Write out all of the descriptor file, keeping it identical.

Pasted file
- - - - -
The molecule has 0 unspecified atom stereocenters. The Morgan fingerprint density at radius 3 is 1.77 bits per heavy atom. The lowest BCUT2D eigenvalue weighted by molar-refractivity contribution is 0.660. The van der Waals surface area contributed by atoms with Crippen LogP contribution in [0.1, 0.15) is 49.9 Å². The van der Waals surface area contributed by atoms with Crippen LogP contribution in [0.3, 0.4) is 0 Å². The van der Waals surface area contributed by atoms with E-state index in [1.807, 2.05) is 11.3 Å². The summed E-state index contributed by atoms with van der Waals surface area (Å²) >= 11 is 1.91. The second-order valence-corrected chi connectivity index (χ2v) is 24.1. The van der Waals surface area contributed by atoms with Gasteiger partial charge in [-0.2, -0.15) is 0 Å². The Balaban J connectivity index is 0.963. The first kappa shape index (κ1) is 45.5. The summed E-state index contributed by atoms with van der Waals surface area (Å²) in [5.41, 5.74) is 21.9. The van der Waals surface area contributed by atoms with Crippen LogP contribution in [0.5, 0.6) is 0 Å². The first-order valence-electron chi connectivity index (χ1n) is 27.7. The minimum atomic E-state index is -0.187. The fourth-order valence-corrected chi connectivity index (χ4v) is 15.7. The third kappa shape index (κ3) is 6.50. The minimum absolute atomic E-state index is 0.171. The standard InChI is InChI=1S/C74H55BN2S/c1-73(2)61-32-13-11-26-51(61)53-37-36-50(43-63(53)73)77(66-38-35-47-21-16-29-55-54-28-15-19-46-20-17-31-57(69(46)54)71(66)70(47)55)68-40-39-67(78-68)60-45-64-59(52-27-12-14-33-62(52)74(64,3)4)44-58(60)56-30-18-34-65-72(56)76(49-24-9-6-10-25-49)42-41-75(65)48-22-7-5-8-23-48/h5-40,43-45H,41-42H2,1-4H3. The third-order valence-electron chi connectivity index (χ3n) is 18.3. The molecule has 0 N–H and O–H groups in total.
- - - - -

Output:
The molecule has 0 unspecified atom stereocenters. The Morgan fingerprint density at radius 3 is 1.77 bits per heavy atom. The lowest BCUT2D eigenvalue weighted by molar-refractivity contribution is 0.660. The van der Waals surface area contributed by atoms with Crippen LogP contribution in [0.1, 0.15) is 49.9 Å². The van der Waals surface area contributed by atoms with Crippen LogP contribution in [0.3, 0.4) is 0 Å². The van der Waals surface area contributed by atoms with E-state index in [1.807, 2.05) is 11.3 Å². The summed E-state index contributed by atoms with van der Waals surface area (Å²) >= 11 is 1.91. The second-order valence-corrected chi connectivity index (χ2v) is 24.1. The van der Waals surface area contributed by atoms with Gasteiger partial charge in [-0.2, -0.15) is 0 Å². The Balaban J connectivity index is 0.963. The first kappa shape index (κ1) is 45.5. The summed E-state index contributed by atoms with van der Waals surface area (Å²) in [5.41, 5.74) is 21.9. The van der Waals surface area contributed by atoms with Crippen LogP contribution in [0.5, 0.6) is 0 Å². The first-order valence-electron chi connectivity index (χ1n) is 27.7. The minimum atomic E-state index is -0.187. The fourth-order valence-corrected chi connectivity index (χ4v) is 15.7. The third kappa shape index (κ3) is 6.50. The minimum absolute atomic E-state index is 0.171. The standard InChI is InChI=1S/C74H55BN2S/c1-73(2)61-32-13-11-26-51(61)53-37-36-50(43-63(53)73)77(66-38-35-47-21-16-29-55-54-28-15-19-46-20-17-31-57(69(46)54)71(66)70(47)55)68-40-39-67(78-68)60-45-64-59(52-27-12-14-33-62(52)74(64,3)4)44-58(60)56-30-18-34-65-72(56)76(49-24-9-6-10-25-49)42-41-75(65)48-22-7-5-8-23-48/h5-40,43-45H,41-42H2,1-4H3. The third-order valence-electron chi connectivity index (χ3n) is 18.3. The molecule has 0 N–H and O–H groups in total.